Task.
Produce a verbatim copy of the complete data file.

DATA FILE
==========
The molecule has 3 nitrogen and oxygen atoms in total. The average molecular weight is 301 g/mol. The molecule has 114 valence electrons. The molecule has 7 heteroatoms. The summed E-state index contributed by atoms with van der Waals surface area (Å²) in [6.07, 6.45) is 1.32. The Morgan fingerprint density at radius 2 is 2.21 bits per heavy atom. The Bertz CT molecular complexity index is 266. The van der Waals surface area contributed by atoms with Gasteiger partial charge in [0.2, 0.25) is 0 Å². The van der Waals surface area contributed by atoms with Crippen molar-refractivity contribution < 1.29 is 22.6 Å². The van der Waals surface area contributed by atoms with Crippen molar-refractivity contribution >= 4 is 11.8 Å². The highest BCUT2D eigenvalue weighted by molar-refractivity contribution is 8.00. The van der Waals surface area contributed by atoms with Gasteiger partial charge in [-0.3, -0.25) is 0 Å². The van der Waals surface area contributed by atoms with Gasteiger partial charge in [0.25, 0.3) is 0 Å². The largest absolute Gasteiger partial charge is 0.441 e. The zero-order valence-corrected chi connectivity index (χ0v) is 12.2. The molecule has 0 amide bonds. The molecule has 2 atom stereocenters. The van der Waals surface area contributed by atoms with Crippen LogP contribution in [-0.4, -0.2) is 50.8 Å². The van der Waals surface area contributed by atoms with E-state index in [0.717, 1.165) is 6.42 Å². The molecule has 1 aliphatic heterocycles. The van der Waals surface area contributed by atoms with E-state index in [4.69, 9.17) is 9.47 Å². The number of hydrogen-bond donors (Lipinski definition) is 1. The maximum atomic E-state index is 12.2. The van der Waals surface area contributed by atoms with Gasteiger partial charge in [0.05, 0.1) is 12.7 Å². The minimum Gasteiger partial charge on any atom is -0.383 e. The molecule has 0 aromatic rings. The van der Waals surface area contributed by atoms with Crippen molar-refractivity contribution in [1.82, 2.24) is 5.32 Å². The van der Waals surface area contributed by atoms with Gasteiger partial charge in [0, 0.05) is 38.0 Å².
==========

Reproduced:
The molecule has 3 nitrogen and oxygen atoms in total. The average molecular weight is 301 g/mol. The molecule has 114 valence electrons. The molecule has 7 heteroatoms. The summed E-state index contributed by atoms with van der Waals surface area (Å²) in [6.07, 6.45) is 1.32. The Morgan fingerprint density at radius 2 is 2.21 bits per heavy atom. The Bertz CT molecular complexity index is 266. The van der Waals surface area contributed by atoms with Gasteiger partial charge in [0.2, 0.25) is 0 Å². The van der Waals surface area contributed by atoms with Crippen molar-refractivity contribution < 1.29 is 22.6 Å². The van der Waals surface area contributed by atoms with Crippen molar-refractivity contribution >= 4 is 11.8 Å². The highest BCUT2D eigenvalue weighted by molar-refractivity contribution is 8.00. The van der Waals surface area contributed by atoms with Gasteiger partial charge in [-0.3, -0.25) is 0 Å². The van der Waals surface area contributed by atoms with Gasteiger partial charge in [0.25, 0.3) is 0 Å². The largest absolute Gasteiger partial charge is 0.441 e. The zero-order valence-corrected chi connectivity index (χ0v) is 12.2. The molecule has 0 amide bonds. The molecule has 2 atom stereocenters. The van der Waals surface area contributed by atoms with Crippen LogP contribution in [-0.4, -0.2) is 50.8 Å². The van der Waals surface area contributed by atoms with E-state index in [0.717, 1.165) is 6.42 Å². The molecule has 1 aliphatic heterocycles. The van der Waals surface area contributed by atoms with E-state index in [4.69, 9.17) is 9.47 Å². The number of hydrogen-bond donors (Lipinski definition) is 1. The maximum atomic E-state index is 12.2. The van der Waals surface area contributed by atoms with Gasteiger partial charge in [0.05, 0.1) is 12.7 Å². The minimum Gasteiger partial charge on any atom is -0.383 e. The molecule has 0 aromatic rings. The van der Waals surface area contributed by atoms with Crippen molar-refractivity contribution in [1.82, 2.24) is 5.32 Å². The van der Waals surface area contributed by atoms with Gasteiger partial charge in [0, 0.05) is 38.0 Å².